We’re open. Challenging governments, NGOs and businesses to be transparent with the public means nothing if we keep our own readers in the dark. That’s why we will be completely open about why we tell the stories that we tell – and how we pay for them. Work with us to build something that endures where many media fail, and decide with us exactly where that money is going.

Above all, we’re optimistic. And yeah, we know what you’re thinking. Faced with impending climate collapse, the rise of right-wing authoritarian governments across the world, widening wealth and income inequality and deepening divisions rooted in race or gender or creed, it’s hard not to open the papers and feel the weight of the world pressing down. But we wouldn’t be doing this if we didn’t believe that when people work together, they can make their little corner of the world a more just, open and equal place.

And that’s why we can’t do this without you. We believe that across the globe is a community of people who care deeply about social justice, environmental action and press freedom – and who will join in to help make those ideals a reality. We’re not just holding our hand out – we need your voice to play a vital role in building Southeast Asia Globe into a leading space for progressive causes in the region. Tell us what stories the mainstream media is missing. Share with us the causes that matter most to you, and how we can champion those causes not just across Southeast Asia, but the world.

Our vision is clear. By 2025, we want to be recognised for building a great space for outstanding journalists from across the region to explore new ways of telling Southeast Asia’s most vital stories. Let’s bring together a community of engaged and loyal members who want to help reshape the media rather than just read it. And we want to reach a point where our readers, not advertisers, are the ones working to support our shared vision of an inclusive media.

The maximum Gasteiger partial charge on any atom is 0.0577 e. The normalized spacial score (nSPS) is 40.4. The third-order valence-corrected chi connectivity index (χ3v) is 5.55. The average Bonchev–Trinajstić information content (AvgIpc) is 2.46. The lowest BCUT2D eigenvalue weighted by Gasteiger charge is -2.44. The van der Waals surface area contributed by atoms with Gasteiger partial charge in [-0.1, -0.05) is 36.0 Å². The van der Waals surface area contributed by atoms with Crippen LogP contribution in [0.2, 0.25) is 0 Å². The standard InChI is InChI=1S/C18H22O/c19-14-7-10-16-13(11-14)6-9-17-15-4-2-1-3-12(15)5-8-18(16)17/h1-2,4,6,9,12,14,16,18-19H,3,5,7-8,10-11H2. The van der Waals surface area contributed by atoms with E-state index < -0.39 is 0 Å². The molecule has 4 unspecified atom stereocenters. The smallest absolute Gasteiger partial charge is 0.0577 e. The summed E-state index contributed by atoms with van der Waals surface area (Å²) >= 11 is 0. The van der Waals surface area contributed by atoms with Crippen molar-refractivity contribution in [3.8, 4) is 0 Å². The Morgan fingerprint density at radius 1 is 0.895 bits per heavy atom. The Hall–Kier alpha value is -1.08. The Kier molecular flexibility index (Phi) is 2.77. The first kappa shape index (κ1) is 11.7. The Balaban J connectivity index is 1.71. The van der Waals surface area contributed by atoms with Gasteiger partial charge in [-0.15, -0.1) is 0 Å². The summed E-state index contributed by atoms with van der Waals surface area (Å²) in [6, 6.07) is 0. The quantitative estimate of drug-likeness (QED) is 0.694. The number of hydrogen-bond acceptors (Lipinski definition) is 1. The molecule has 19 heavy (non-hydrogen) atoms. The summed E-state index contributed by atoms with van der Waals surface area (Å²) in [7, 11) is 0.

We can’t do this without you. Let’s get together and build something that we all believe in.

If you’re interested in joining us, sign up to our newsletter, like us on Facebook, follow us on Twitter. And watch this space.

The path of least (antibiotic) resistance

By: Paul Millar - Posted on: May 30, 2017 | Featured

With the threat of antibiotic-resistant ‘superbugs’ looming large across the region, Southeast Asia Globe spoke with tropical medicine researcher Marco Haenssgen about his work educating rural communities on the dangers of misusing antibiotics

A medical officer (C) escorts volunteers with a simulated flu infection for transfer to the hospital at an arrival gate in the Changi Airport during an island-wide flu pandemic exercise in Singapore on Friday 21 July 2006. Photo: EPA/How Hwee Young

This article was published in the May edition of Southeast Asia Globe magazine. For full access, subscribe here

What are some of the misconceptions about antibiotic use in rural parts of Southeast Asia?